Los Angeles, CA
2021 ParkScore® ranking: #71
Our analysis is based on five characteristics of an effective park system:
access, investment, acreage, amenities, and equity.
How we calculated Los Angeles’s ParkScore rating:
Access
45 out of 100
Acreage
51 out of 100
Investment
60 out of 100
Amenities
24 out of 100
Equity
32 out of 100
How does it work?
Cities can earn a maximum ParkScore rating of 100 points,
calculated as an average of their points for each of the
five categories. In evaluating park systems, we include
all publicly accessible land within the 100 most populous
U.S. cities that functions as a park. ParkScore index methodology
We're working to ensure there's a park within a 10-minute walk of home
of every person, in every neighborhood, in every city across America.
Is Los Angeles meeting that goal?
64%
of residents live within a 10 minute walk of a park.
National average 55%
Percent of residents within a
10-minute walk of a park by age
Children (0 - 19)
Adults (20 - 64)
Seniors (65+)
Percent of residents within a
10-minute walk of a park by income
Percent of residents within a 10-minute walk of a park by race/ethnicity

*Excludes those that report Hispanic origin (which is captured separately from race by the U.S. Census).

Park Space Per Person by Race/Ethnicity Relative to City Median

Selected Findings:

Residents in neighborhoods of color have access to 13% less park space per person than the city median and 66% less than those in white neighborhoods.

Any Census-designated race/ethnicity not shown above does not meet the minimum threshold to be displayed.

Park Space per Person By Income Relative to the City Median

Selected Findings:

Residents in low-income neighborhoods have access to 24% less park space per person than the city median and 70% less than those in high-income neighborhoods.

13%
of Los Angeles's city land is used for parks and recreation.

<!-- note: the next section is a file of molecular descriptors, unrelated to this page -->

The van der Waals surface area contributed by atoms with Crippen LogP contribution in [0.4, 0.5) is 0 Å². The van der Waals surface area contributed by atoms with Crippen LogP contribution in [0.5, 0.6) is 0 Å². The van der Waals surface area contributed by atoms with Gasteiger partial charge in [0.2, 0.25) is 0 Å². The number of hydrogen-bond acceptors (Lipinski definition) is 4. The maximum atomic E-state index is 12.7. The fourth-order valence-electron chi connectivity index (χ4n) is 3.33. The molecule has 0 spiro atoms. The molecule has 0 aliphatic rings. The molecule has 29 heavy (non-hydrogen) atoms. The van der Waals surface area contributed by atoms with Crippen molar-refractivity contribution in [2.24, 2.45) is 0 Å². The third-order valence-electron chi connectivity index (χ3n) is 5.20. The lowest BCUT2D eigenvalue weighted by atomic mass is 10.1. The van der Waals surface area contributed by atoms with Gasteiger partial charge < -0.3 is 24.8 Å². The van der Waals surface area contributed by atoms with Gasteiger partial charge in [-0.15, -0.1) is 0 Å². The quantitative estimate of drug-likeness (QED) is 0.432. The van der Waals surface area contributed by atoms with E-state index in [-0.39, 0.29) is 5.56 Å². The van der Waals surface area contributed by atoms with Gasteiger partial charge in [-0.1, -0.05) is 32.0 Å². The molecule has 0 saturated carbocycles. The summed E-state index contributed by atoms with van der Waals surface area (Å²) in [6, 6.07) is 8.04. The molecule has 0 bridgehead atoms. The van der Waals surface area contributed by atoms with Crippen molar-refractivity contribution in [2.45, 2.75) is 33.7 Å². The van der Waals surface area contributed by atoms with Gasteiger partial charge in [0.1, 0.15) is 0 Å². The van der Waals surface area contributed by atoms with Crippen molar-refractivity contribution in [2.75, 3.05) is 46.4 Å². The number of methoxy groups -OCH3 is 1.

National median 15%
Where in Los Angeles are parks needed most?
Los Angeles has 646 parks
We’ve mapped park access in 14,000 cities and towns across the country. Our free mapping platform helps you pinpoint where to focus park investments in your city.
Explore the map
See Los Angeles's Map
Los Angeles Park Amenities Compared to the 100 Largest U.S. Cities
Basketball Hoops
40 th percentile
2.8 per 10,000 people
Dog Parks
8 th percentile
0.4 per 100,000 people
Playgrounds
4 th percentile
1.1 per 10,000 people
Bathrooms
43 rd percentile
1.4 per 10,000 people
Recreation and Senior Centers
55 th percentile
0.8 per 20,000 people
Splashpads
14 th percentile
0.4 per 100,000 people
Los Angeles’s Park Spending Per Capita
Los Angeles’s total spending per capita: $121
National Averages, Spending Per Capita:
City agency: $81 (85%)
Other public agencies: $6 (6%)
Private organizations: $5 (5%)
Monetized volunteer hours: $4 (4%)
TOTAL: $96
Mayor Eric Garcetti has pledged to adopt long-term, system-wide strategies to make sure every Los Angeles resident has access to all the benefits parks provide.
"I have endorsed the vision that evryone should have a park or open space within a 10-minute walk of home." — Mayor Garcetti
Learn about the 10-Minute Walk campaign
Partner with us
You believe we all need access to great parks. We can help you reach that goal.
Contact Guillermo Rodriguez, California State Director at the Trust for Public Land
Contact us
We’re helping people connect with nature near you
ca_runyoncanyon_03142013_010.jpg

Every year as many as two million people escape the bustle of Los Angeles to hike in Runyon Canyon Park. Located in the Hollywood Hills next door to one of the city’s most crowded neighborhoods, Runyon Canyon is a popular place to meet with friends, walk dogs, hike, and enjoy expansive views....

In April 2010, following a year-long fundraising campaign, The Trust for Public Land protected Cahuenga Peak, the 138 acres behind the world famous Hollywood Sign. 

Carlton Way Pocket Park design schematic

In an underserved Los Angeles neighborhood where no green or public spaces exist within a half-mile radius, we're creating a .2-acre park on an abandoned lot that has been vacant since the mid-1990s.